8 Ways to Cut Home Renovation Costs
08 Jul 2020
House2Home: The Complete Guide to Renovating or Redecorating
So you’ve worked up your dream home with a designer or architect – and now its crunch-time; can you afford everything on your plans? If the cold hard light of day has anything to do with it - probably not.
When you send out plans to your head builder or contractor, you might need to work out where you can nip and tuck. It’s hard to dash those big dreams, but we’ve got a few tips.
1. Hire an architect, interior designer and/or quantity surveyor
Ok, we know what you’re thinking. But - that’s going to cost me more… Well, upfront yes. But, the money you save in the long-run in terms of negotiating, discounts, ensuring the project stays within the allocated time and budget, makes it worth it. Try to get someone who is qualified in both interior design and architecture as this could mean you don't have to pay two fees.
If you can include one, a quantity surveyor will also ensure everything on your spec is done efficiently and cost effectively – saving you a lot of money.
2. Home Improvement Grants
Although the Home Renovation Initiative (a scheme where you could claim tax back on renovation costs) had ended, there are other ways you can claim money back on your home renovation expenses. If you are getting works done which affect the energy efficiency of your home, there are grants available from the SEAI. Have a read of our blog here, which outlines the various grants available, and here to see just how much you could save in the long-run.
Although we wouldn’t condone any building, labour or manual work if you have no qualification of experience, you would be surprised at some of the things you can do yourself. Sometimes all you need is a YouTube video or a handy friend or family member to help you along. Tiling, painting, fitting kitchen doors, varnishing and plastering are tasks which can be simple and completed yourself if you can set time aside. Why not see what work is time-consuming and costly, and see if it’s worth doing it yourself?
4. Second-Hand Furniture and Materials
Always look for second-hand pieces when you can. It might take you a bit longer to source/check quality etc., but you can save up to 70% in the long-run on furniture and even materials for your kitchen or bathroom. Materials such as stone like marble, limestone as well as tiles, wood and glass ate all sold second hand - as well as nearly-new furniture like expensive sofas and tables – you might have to do a bit of digging, but when you find the right pieces, it will all be worth it. Check out sites such as Done Deal or Adverts.ie.
5. Keep Originals
Before you install new floors, ceilings, doors or fireplaces, think what can be repurposed first. Are those old oak floorboards do with a varnish, or the fireplaces a little refurbish? What about painting the doors, or putting new handles on them? Sometimes all it takes is a little revamping as opposed to a complete replacement.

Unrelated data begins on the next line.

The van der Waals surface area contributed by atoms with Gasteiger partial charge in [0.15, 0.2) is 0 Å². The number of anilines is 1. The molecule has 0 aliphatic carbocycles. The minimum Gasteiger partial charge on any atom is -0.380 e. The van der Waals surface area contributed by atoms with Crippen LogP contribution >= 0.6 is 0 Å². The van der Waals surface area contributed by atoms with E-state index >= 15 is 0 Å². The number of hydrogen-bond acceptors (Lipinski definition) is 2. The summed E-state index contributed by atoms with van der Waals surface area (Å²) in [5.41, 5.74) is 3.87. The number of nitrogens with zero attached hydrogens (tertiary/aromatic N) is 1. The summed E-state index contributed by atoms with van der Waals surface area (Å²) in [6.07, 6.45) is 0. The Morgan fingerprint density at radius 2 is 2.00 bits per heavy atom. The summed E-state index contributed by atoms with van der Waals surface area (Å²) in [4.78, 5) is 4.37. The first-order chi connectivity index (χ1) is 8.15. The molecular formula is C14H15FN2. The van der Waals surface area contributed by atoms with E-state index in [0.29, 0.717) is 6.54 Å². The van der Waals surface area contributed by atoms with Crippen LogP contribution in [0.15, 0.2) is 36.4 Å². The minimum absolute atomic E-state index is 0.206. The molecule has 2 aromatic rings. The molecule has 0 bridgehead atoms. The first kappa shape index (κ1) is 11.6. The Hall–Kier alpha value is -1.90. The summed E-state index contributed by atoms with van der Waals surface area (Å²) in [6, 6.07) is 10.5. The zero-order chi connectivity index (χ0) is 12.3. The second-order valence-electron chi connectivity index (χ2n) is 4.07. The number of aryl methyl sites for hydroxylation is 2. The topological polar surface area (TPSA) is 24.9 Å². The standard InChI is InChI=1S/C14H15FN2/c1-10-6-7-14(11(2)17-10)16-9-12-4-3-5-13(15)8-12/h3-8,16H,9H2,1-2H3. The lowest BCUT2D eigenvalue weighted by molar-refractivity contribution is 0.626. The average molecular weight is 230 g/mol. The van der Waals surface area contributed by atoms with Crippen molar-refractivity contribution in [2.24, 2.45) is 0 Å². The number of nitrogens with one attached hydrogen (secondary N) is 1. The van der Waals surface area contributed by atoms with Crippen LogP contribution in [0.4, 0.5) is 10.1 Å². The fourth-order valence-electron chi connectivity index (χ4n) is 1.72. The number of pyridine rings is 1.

6. Mix IKEA Bargains with Statement Pieces
If you centre a room around one or two expensive pieces (like a piece of art, or one expensive table) theyou can dot minimal, cheaper pieces around them. The cheaper pieces will be improved. Have a dig around TK Maxx or IKEA for simple pieces that can complement the investment ones.
7. Invest in Insulation
It is wise to invest a chunk of your budget into the large structural work first – for a lot of the smaller furnishings and interior design pieces you can always look to do in the future. This is the hardest bit but the most worthwhile investment, so think; insulation, heating and plumbing, windows, walls. It means you won't waste money going back and doing it again.
If you invest in your home’s energy efficiency, it will also save you money in the long run on energy bills.
8. Low-Cost Home Improvement Loans
If you’ve nipped, tucked, trimmed and squeezed, but you really can’t go any further – your local credit union can talk to you about a little help with finance. After all, we do have some of the lowest home improvement loan rates in the country. Click here to see some examples.
#House2Home: We’ve partnered with Roisin Murphy; architect, interior designer and presenter of RTE’s Home Rescue, to bring you the House2Home Series on Credit Union.ie – where we’ll be sharing advice on planning, budgeting, as well as design and style ideas and inspiring stories - so you can turn that house into the perfect home.
Click here to read Roisin’s four things you need to think about when planning a renovation, or here to read the main questions she always asked a client before starting any project.
You can also keep an eye out for #House2Home across Facebook, Twitter, or Instagram.
If you need any help with budgeting or financial support with your project, (big or small) don’t hesitate to contact your local credit union - we’re here to help.